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Woman Killed in Manhattan Beach Motorcycle Accident

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Jennifer Lynne Jensen, 53, was killed in Los Angeles car accident after a vehicle making a U-turn struck her motorcycle, the afternoon of December 23, 2011. According to news reports in The Daily Breeze and The Easy Reader, the fatal motorcycle accident occurred at the intersection of Sepulveda Boulevard and Eighth Street in Manhattan Beach. Manhattan Beach police say a 17-year-old male driving north on Sepulveda Boulevard made a U-turn at Eighth Street just as Jensen was entering the intersection on a green light. Jensen was unable to stop in time and hit the 1997 Toyota. She was thrown off her motorcycle and landed on the roadway. Although she was wearing a helmet, Jensen suffered serious head injuries. She was transported to a local hospital where she died. Two passengers in the Toyota were also treated for injuries described as non-life-threatening.

I offer my deepest condolences to the family members and friends of Jennifer Lynne Jensen for their devastating loss. My heart especially goes out to her two sons. The community is apparently rallying around Shawn Jensen, 23, and his brother, 25, who is mentally disabled. Please keep this grieving family in your thoughts and prayers.

Motorcycle Accident Statistics

According to California Highway Patrol’s 2009 Statewide Integrated Traffic Records System (SWITRS), there were no fatalities, but four injuries reported due to motorcycle accidents in the city of Manhattan Beach. Throughout Los Angeles County, 83 fatalities and 2,719 injuries occurred involving motorcycle accidents, during the same year.

Right-of-Way Issues

Based on this news account, the young driver of the Toyota was making a U-turn when it collided with the motorcycle. California Vehicle Code Section 21801 (a) states: “The driver of a vehicle intending to turn to the left or to complete a U-turn upon a highway, or to turn left into public or private property, or an alley, shall yield the right-of-way to all vehicles approaching from the opposite direction which are close enough to constitute a hazard at any time during the turning movement, and shall continue to yield the right-of-way to the approaching vehicles until the left turn or U-turn can be made with reasonable safety.”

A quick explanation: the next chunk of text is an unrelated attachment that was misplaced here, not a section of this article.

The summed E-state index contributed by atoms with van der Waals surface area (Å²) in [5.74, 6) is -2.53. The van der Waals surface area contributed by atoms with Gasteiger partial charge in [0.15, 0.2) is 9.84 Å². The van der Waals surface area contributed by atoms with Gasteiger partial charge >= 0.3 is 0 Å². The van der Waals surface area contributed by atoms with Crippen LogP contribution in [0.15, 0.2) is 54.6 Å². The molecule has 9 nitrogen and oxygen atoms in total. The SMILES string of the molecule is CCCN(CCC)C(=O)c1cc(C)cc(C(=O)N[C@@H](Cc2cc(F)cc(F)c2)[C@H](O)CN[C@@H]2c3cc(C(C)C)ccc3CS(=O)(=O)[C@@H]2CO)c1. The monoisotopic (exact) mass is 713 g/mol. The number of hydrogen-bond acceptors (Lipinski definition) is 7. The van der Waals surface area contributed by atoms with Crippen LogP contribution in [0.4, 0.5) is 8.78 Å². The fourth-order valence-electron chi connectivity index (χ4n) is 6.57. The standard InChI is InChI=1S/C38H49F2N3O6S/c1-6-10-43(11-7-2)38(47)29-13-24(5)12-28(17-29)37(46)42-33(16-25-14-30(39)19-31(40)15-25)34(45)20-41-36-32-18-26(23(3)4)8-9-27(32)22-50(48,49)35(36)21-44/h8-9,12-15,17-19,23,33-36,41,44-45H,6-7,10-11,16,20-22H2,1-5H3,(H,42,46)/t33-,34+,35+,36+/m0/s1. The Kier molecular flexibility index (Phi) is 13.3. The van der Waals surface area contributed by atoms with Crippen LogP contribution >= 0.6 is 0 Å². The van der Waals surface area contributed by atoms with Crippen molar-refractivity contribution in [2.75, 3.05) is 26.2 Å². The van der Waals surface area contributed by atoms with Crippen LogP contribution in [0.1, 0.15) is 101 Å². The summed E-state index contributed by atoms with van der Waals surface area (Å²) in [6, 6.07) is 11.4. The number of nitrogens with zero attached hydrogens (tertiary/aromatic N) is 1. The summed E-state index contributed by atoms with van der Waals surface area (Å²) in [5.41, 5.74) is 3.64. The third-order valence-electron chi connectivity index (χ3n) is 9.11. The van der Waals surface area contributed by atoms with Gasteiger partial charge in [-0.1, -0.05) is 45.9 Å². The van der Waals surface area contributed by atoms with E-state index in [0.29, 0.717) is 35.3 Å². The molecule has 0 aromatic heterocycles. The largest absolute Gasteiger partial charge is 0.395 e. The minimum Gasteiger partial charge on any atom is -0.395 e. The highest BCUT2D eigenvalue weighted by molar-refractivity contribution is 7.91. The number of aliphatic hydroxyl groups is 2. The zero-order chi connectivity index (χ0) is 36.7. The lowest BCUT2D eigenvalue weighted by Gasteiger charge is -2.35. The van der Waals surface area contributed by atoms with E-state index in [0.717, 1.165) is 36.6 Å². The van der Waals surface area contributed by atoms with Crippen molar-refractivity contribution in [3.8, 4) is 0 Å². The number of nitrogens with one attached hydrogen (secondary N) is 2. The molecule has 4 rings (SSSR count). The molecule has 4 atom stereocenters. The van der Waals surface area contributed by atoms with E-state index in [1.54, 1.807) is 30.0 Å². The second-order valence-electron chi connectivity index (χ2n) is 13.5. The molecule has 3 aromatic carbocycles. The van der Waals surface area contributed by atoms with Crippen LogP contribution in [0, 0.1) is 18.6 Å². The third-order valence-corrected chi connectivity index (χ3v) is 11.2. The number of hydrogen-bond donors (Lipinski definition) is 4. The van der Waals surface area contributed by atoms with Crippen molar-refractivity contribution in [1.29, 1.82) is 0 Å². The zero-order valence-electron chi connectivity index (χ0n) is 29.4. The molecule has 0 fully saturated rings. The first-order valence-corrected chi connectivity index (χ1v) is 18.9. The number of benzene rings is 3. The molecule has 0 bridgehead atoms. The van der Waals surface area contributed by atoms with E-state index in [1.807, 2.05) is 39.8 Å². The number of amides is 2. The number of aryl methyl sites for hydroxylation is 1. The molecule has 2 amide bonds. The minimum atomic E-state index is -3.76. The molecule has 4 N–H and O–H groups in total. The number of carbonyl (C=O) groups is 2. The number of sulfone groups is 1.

Fault and Liability

I trust investigators are looking into why the driver failed to yield the right-of-way to the motorcyclist, who apparently entered the intersection on a green light. Was the driver distracted, speeding, inattentive or otherwise negligent? If the driver is determined to have been at fault, he can be held liable for Jensen’s wrongful death. In cases where negligence or wrongdoing is involved, the family of a deceased motorcycle accident victim can file a wrongful death claim seeking compensation to cover medical expenses, funeral costs, lost future income and benefits, loss of love and companionship, and other related damages. An experienced Los Angeles personal injury lawyer will better advise victims’ families in such cases about their legal rights and options.

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